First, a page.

Green building practices took on a new priority, with the release of a new report highlighting underwriting issues related to multifamily housing and an annual list of the top 10 trends that will shape green building practices in 2012.
Deutsche Bank has announced the results of a new study on the ability to incorporate energy savings projections into underwriting practices. The study, ‘Recognizing the Benefits of Energy Efficiency in Multifamily Underwriting,’ analyzed energy efficiency retrofits of 230 affordable multifamily housing projects in New York City and raised questions on the green-hued underwriting of this sector.
According to the study, the key bottleneck for private capital flowing to the sector focused on the lack of confidence in projecting energy savings against which lenders can underwrite loans. The study also determined that energy savings across the building portfolio examined were real, and that the fuel savings (19% across the portfolio) were more predictable and of greater magnitude than electricity savings.
The study also recommends an underwriting methodology that would allow lenders to compare an auditor's savings projections for a particular building with empirical data from past retrofits, to assess whether the auditor's projections should be discounted when making an energy efficiency loan.
The study was researched by Steven Winter Associates and HR&A Advisors under the auspices of Deutsche Bank Americas Foundation with support from Living Cities, a philanthropic collaborative. The report is now available online.
‘Among its many findings, the study discovered that for half the projects examined, savings alone were sufficient to fully support loans for energy efficiency capital improvements,’ says Ben Hecht, president and CEO of Living Cities. ‘That is fantastic news, but now we need to take the next step. To that end, a follow-up grant from Living Cities to the New York City Energy Efficiency Corporation will support a dedicated program to help lenders monetize cashflows from energy efficient building retrofits.’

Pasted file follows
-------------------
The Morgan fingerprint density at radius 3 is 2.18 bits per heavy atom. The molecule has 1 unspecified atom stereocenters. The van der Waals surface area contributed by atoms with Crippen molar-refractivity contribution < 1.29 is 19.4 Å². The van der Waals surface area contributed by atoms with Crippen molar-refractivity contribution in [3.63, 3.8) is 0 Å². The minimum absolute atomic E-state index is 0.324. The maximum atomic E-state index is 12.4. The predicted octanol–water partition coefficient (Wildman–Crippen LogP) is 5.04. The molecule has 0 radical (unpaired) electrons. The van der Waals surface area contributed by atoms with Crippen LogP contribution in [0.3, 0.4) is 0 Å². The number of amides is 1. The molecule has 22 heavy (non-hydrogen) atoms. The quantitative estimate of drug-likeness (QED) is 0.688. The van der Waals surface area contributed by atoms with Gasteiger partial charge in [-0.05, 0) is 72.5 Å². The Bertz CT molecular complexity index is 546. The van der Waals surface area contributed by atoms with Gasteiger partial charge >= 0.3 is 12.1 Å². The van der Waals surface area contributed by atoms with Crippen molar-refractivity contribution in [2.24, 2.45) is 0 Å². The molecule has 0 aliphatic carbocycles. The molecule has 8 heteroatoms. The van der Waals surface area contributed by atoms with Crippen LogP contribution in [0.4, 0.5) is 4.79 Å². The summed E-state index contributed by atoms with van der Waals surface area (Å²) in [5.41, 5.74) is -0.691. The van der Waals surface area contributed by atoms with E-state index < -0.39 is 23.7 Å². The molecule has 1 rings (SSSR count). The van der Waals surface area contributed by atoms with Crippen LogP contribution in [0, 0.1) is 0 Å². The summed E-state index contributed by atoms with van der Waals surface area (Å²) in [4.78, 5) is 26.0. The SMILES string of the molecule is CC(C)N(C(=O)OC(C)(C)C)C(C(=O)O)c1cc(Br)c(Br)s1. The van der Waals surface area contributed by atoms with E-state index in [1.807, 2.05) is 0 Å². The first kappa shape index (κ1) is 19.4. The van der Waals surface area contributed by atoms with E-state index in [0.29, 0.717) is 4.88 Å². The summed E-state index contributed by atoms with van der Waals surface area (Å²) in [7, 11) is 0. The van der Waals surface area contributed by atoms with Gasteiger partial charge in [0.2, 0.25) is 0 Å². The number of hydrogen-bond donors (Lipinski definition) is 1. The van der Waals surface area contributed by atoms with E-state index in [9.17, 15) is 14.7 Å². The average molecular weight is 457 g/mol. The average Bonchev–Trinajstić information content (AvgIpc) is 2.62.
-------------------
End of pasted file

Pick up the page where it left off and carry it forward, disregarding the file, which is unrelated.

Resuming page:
Separately, the Earth Advantage Institute, a Portland, Ore.-based nonprofit green building resource that has certified more than 12,000 homes, has announced its annual prediction of 10 green building trends to watch. The annual list was compiled from interviews with policymakers, builders, developers, architects, real estate brokers, appraisers, lenders and homeowners.
For 2012, the Earth Advantage Institute is predicting an increased volume in urban density; a rising number of green multifamily housing; home remodeling efforts being driven by energy upgrades; the deployment and testing of new materials in construction; an increased popularity in consumer-friendly home energy tracking devices; a new wave of energy education for commercial tenants; an increased transparency in the marketing of green housing; more accurate appraisals relating to green property; broader adoption of residential energy ratings for homes; and more smart grid-compatible high-performance homes.
‘While the economy has not been kind to most new home builders, we have seen a surging interest in home energy management and energy improvement among homeowners,’ says Sean Penrith, executive director of the Earth Advantage Institute. ‘Those builders and remodelers who have adopted a transparent green message have been quite successful.’